Friday, 18 January 2008

Nuances of Networking

I don't quite know what to make of this.

There's a nuance there that I am not getting. The article is expounding on research to create a new "world-wide-web" Now, thanks to the work of the WIP project, we may be on the brink of a new internet, a new world wide web. One where users can spontaneously create their own networks, in minutes, and with any kind of data device – mobile or fixed, handheld or deskbound. It means completely reinventing the internet, retooling its underlying technology, creating new operating principles and defining wholly new communications protocols so that it all works with any technology.

Huh? For what purpose? What benefit?

Right now the way the Internet works, I can spontaneously communicate, share photos, videos etc. with friends, family, strangers, etc. from any network enabled device. I already alternate between desktop, laptop and blackberry and use all the same programs. So exactly how is this Web 3.0 a new idea?

The examples provided don't help. I'm assuming these two were separate examples, not one and the same.

An example helps illustrate the concept. You live in an apartment building. You find neighbour’s wifi connections and invite them to join a new ‘building network’ with a few clicks. Now you can share and communicate with everyone.

And you can't do this now? This is how companies have been building their networks for years. How do you think employees "share and communicate" now?

You all have internet connections via an ISP, ranging from 1, 2 and 5 megabits/second (Mbits/s). You decide to pool your money and rent a fibre-optic line that handles voice, data and TV for the whole building. Suddenly you all have 10Mbit/s connections.

Again, you can do this now. Cost is a little prohibitive, 10 MB Internet ain't cheap. Also, you do have to "network" the devices, but it is doable with existing technologies.

Another scenario. You go to a gig with some friends, set up an ad hoc network, and you can all communicate via text, voice or image for the rest of the day, all for free.

Again you can do this now. There are IP enabled devices out there you can use for "free" networking.

What are the obstacles to doing the above examples now? Well technical expertise of the user is required in some way. Which the article explains away with this flippant statement "user-friendly set of technologies and standards that will mean any user, anywhere, can identify and network with any nearby devices. Without any technical expertise whatsoever"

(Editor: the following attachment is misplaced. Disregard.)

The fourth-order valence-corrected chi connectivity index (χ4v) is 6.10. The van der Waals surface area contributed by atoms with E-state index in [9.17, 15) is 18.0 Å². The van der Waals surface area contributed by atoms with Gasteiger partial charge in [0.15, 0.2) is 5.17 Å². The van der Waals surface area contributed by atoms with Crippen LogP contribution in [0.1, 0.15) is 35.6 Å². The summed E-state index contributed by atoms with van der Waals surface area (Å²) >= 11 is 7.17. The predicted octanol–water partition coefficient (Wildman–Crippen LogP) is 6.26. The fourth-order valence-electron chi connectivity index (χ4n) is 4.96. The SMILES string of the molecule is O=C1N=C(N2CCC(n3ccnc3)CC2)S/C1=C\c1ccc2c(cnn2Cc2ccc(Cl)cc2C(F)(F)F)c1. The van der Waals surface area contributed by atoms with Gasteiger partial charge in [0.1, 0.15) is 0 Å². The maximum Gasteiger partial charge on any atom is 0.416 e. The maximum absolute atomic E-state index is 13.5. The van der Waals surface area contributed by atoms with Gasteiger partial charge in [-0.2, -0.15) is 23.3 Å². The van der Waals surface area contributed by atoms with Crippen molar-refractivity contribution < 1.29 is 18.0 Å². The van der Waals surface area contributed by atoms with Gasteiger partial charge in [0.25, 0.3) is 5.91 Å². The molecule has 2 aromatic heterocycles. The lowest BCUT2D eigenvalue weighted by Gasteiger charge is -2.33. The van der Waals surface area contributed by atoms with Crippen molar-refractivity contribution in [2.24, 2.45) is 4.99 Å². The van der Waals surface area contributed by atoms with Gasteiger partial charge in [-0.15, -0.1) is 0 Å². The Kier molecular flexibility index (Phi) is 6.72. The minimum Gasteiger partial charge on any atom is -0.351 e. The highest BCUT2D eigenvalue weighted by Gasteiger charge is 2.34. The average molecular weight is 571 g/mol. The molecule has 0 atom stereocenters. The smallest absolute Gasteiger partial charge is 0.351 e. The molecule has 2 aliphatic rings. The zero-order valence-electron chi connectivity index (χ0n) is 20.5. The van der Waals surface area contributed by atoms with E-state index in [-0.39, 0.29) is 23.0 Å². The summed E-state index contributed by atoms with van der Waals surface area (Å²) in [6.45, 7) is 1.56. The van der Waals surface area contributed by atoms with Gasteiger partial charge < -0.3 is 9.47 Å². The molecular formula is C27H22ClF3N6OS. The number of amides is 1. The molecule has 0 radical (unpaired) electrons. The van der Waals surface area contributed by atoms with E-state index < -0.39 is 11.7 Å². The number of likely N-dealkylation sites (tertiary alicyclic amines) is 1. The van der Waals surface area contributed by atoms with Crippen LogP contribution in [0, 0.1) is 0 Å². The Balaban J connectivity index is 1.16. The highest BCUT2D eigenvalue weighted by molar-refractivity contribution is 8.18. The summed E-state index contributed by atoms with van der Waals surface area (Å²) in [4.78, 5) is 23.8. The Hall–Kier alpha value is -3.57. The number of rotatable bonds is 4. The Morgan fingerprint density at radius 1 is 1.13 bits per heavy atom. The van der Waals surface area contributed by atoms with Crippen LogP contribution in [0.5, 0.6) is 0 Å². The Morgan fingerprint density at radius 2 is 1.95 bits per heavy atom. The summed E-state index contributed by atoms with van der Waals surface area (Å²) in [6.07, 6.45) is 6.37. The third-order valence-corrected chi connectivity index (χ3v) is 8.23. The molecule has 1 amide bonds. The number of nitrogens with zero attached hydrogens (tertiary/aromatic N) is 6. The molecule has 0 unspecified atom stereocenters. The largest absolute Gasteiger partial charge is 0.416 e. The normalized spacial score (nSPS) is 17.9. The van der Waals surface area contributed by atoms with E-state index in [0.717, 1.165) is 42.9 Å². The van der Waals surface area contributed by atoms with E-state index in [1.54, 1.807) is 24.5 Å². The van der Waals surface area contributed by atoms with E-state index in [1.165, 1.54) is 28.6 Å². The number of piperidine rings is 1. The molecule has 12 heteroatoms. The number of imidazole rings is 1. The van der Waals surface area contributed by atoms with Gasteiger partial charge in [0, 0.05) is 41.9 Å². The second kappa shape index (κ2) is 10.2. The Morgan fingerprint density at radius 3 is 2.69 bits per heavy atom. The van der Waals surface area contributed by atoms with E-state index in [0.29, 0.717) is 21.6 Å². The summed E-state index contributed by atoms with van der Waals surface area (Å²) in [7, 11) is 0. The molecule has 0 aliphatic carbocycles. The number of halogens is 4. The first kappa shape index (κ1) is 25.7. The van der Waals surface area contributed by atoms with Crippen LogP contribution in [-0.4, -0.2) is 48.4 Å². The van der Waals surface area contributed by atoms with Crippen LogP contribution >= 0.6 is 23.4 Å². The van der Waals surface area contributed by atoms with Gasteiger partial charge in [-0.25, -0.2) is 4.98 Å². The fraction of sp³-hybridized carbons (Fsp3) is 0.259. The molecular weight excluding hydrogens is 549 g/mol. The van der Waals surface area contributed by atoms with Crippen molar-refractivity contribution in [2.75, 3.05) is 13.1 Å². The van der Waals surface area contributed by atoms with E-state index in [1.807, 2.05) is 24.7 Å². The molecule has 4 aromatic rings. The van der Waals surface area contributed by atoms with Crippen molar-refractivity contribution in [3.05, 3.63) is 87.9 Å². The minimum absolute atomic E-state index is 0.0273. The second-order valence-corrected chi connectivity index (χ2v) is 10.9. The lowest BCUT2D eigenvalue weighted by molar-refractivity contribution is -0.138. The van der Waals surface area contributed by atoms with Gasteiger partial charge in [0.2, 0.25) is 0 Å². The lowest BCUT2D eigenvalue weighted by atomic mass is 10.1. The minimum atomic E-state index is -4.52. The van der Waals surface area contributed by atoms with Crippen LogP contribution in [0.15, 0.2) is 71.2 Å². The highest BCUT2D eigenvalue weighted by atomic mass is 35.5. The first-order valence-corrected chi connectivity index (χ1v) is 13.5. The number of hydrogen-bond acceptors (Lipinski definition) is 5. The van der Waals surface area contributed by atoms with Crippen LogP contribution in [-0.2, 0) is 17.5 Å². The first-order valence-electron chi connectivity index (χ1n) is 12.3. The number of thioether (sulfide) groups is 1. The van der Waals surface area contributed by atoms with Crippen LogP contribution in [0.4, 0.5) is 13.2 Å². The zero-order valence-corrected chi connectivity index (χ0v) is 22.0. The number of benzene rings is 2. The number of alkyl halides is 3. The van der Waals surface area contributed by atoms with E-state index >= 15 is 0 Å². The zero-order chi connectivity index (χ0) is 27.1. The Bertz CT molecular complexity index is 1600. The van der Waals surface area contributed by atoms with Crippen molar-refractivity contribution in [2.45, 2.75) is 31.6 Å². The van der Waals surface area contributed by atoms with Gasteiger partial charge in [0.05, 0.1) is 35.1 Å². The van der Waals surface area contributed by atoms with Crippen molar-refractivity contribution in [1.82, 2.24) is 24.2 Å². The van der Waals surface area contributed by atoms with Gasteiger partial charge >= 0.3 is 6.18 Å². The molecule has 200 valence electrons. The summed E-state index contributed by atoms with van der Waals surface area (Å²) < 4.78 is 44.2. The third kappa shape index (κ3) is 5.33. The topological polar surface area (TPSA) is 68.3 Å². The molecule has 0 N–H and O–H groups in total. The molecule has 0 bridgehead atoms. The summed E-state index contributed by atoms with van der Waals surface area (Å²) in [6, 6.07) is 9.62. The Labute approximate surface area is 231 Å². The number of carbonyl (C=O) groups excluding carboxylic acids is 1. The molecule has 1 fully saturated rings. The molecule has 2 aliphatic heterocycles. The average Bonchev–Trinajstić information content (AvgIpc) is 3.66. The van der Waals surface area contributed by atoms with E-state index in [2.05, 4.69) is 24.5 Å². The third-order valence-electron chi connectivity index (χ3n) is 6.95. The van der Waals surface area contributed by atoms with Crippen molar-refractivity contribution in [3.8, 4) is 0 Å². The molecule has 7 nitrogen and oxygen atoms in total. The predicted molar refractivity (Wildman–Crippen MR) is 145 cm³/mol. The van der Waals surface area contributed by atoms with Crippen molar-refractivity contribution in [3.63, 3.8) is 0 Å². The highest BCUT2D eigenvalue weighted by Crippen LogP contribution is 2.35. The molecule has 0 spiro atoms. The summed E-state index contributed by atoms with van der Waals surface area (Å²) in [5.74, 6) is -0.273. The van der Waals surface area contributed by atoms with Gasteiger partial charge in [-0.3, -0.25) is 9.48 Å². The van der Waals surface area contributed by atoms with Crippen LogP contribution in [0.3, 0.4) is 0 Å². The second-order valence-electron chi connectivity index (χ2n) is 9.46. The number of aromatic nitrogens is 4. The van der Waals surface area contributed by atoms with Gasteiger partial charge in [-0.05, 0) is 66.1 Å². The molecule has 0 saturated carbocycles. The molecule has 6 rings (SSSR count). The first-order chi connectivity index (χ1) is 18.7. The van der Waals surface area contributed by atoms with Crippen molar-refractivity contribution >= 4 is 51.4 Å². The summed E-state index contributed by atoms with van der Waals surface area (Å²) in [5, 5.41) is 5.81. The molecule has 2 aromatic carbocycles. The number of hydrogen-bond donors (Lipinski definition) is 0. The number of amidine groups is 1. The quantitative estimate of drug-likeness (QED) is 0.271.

Uhh, riiiigggghhhhhtttt. To use a technical device, you need some technical expertise. Using a keyboard and mouse are two of the most basic technical abilities that people need to know. Technical expertise is a matter of degree. So to what degree technical expertise is needed, is a very subjective opinion. I find setting up wireless networks easy, some other people, not so much.

Also, there's that massive bug-a-boo called "security". Forgive me for being cynical but "easy-to-use" and "secure-for-the-user" have always been at odds with each other. The easier a network is to "use", the less secure the data is on that network. To say I have my doubts that this group will solve that problem is a massive understatement.

This statement slays me, "But if separate values are used for identity and routing, then this isn’t a problem, even if the user is walking through a park. We’ve successfully separated the two functions."

We already have separate keys used for identity and routing, its called, oh I don't know, a user-id. My readers know me as "Catelli" You think I only use that ID from one computer? Also, imprinted on a network device, there already is a unique identifier as well, the MAC address. Unique identifiers are used all over the place. The application used is what determines what kind of and what combination of unique identifiers is needed.

What it comes down to, for reasons I fail to fathom, is that this project is trying to take the hidden functionality of networking, write it directly into the application layer of the network, and make it directly part of the user experience.

How this solves anything is way beyond me. I only see it creating a different set of problems. It appears to me that this is the Microsoft Bob project all over again.

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